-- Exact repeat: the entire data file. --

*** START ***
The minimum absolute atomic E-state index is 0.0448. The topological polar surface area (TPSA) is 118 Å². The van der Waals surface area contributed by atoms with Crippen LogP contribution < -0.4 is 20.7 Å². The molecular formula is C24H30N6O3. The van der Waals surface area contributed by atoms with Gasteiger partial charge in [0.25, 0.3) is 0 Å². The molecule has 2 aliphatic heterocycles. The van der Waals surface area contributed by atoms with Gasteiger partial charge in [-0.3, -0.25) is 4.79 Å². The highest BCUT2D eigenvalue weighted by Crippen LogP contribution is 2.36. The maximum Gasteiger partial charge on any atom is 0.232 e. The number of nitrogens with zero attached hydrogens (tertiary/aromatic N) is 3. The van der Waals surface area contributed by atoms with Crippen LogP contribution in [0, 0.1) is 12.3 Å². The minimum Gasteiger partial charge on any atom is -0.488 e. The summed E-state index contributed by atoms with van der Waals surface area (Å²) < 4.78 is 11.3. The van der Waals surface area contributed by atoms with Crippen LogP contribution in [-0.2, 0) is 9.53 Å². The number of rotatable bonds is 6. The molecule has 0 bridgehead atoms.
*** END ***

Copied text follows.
The minimum absolute atomic E-state index is 0.0448. The topological polar surface area (TPSA) is 118 Å². The van der Waals surface area contributed by atoms with Crippen LogP contribution < -0.4 is 20.7 Å². The molecular formula is C24H30N6O3. The van der Waals surface area contributed by atoms with Gasteiger partial charge in [0.25, 0.3) is 0 Å². The molecule has 2 aliphatic heterocycles. The van der Waals surface area contributed by atoms with Gasteiger partial charge in [-0.3, -0.25) is 4.79 Å². The highest BCUT2D eigenvalue weighted by Crippen LogP contribution is 2.36. The maximum Gasteiger partial charge on any atom is 0.232 e. The number of nitrogens with zero attached hydrogens (tertiary/aromatic N) is 3. The van der Waals surface area contributed by atoms with Crippen LogP contribution in [0, 0.1) is 12.3 Å². The minimum Gasteiger partial charge on any atom is -0.488 e. The summed E-state index contributed by atoms with van der Waals surface area (Å²) < 4.78 is 11.3. The van der Waals surface area contributed by atoms with Crippen LogP contribution in [-0.2, 0) is 9.53 Å². The number of rotatable bonds is 6. The molecule has 0 bridgehead atoms.